If anything, it was al Qaeda's place to offer condolences to the parents. The insurgents have never apologized for killing any Americans before.

DumbAss Tanker
10-09-2011, 02:24 PM
The Oministration would be better off to remember these words and apply them to the condolence issue: "Better to close your mouth and chance being thought an idiot than to open it and remove all doubt."

noonwitch
10-10-2011, 08:54 AM
This is a sticky issue. The guy was a terrorist, he had to go, no question about it.

But the government did sanction killing a US Citizen, their son, whom from all reports they seemed to try to turn him from the path he walked.

My initial reaction at this was WTF. But as I think about it a bit more, I can get behind this given the circumstances of the situation. I wouldn't apologize over killing him. I'd just be offering my condolences for their loss. Scumbag or not, he was still their son, and their own government killed him.



The parents are american citizens, despite their son's actions. And every parent loves their son, no matter what he may have done in his life.

namvet
10-10-2011, 08:56 AM
The parents are american citizens, despite their son's actions. And every parent loves their son, no matter what he may have done in his life.

I wouldn't say every parent. many are glad be rid of their off springs.

Lager
10-10-2011, 09:01 AM
Wow, I wonder if any government entities apologize to the parents of convicted killers executed in the prison system.

noworries
10-10-2011, 11:55 PM
The parents are american citizens, despite their son's actions. And every parent loves their son, no matter what he may have done in his life.

I agree no parent should have to face that kind of pain

txradioguy
10-11-2011, 04:48 AM
Lets put you in the parents place. What then? Was this there fault? Are they not entitled to condolences for the loss of their child?


If it were me...there wouldn't be any loss from the death of a child. My son or daughter turns their back on this country and takes up arms and aids and abets people murdering Americans...they cease becoming anyone I claim as one of my children. Their death would mean as much to me as some animal laying dead on the side of the road.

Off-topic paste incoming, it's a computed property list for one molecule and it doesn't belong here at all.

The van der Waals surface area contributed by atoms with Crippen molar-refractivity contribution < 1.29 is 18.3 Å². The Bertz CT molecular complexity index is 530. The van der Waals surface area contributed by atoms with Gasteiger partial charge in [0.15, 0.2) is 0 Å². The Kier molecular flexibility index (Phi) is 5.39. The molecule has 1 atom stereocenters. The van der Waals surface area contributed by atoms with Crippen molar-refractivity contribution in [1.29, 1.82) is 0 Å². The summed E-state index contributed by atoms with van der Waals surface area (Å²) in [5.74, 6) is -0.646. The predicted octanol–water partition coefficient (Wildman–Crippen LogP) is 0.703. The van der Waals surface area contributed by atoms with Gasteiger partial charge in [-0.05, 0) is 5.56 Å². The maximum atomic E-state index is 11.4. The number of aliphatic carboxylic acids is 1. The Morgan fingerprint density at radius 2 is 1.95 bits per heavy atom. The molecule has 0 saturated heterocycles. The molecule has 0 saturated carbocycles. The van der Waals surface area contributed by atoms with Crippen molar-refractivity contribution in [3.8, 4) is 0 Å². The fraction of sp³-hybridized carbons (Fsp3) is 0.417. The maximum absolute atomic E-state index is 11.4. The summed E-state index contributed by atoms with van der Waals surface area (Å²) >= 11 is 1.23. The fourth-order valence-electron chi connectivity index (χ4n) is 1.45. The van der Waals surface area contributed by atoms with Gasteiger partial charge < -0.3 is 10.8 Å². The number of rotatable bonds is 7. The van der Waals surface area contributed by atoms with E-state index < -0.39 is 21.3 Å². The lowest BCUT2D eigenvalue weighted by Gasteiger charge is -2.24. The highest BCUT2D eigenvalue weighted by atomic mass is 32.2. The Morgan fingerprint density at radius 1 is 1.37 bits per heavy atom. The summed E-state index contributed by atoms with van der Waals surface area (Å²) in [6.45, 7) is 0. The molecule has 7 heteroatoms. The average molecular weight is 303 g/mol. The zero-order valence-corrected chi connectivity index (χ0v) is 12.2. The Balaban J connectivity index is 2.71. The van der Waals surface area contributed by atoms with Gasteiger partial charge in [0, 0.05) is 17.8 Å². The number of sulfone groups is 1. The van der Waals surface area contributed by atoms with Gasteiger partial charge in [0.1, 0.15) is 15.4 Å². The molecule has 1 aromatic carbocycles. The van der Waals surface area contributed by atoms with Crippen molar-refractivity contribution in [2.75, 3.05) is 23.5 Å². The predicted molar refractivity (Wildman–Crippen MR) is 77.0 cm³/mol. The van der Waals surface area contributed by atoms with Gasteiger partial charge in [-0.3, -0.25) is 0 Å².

Witmaster
10-12-2011, 01:11 AM
Wow, I wonder if any government entities apologize to the parents of convicted killers executed in the prison system.


I was thinking the same thing. What about criminals who, in the course of violent crimes, are killed by law enforcement?

I don't know the parents of this tool. I'd like to think they were utterly shocked and dismayed at his decision to join a terrorist group. From what I've read, they tried to talk him out of it. Regardless, just as if their son were killed during the commission of a violent crime, getting killed while bearing arms against U.S. Troops shouldn't be a shock to them.

This hardly warrants an "apology" but, I can see extending condolences. It's bad enough to know your son is a terrorist, then to learn he's been killed. It's gotta be rough.

Like I said, I don't know his parents or anything about them.

Tipsycatlover
10-12-2011, 09:34 AM
This is absolutely appalling! If this does not give ample evidence that this regime is anti American, nothing will.

Tipsycatlover
10-12-2011, 11:49 AM
The parents are american citizens, despite their son's actions. And every parent loves their son, no matter what he may have done in his life.

No they weren't American Citizens. Khan was a citizen by virtue of naturalization. Like MANY other terrorists.

http://en.wikipedia.org/wiki/Samir_Khan

Khan was born in Riyadh, Saudi Arabia to parents of Pakistani descent and grew up in Queens, New York. [5][6] He also spent some of his teenage years living in Westbury, New York.[7] He graduated from W. Tresper Clarke High School in 2003 where he wrote for the school newspaper.[7] According to his classmates he refused to recite Pledge of Allegiance and blamed Americans for the September 11 attacks.[8] Khan's father, Zafar Khan, is an information technology executive. The family moved to Charlotte, North Carolina in 2004.[9] There he attended Central Piedmont Community College.[10]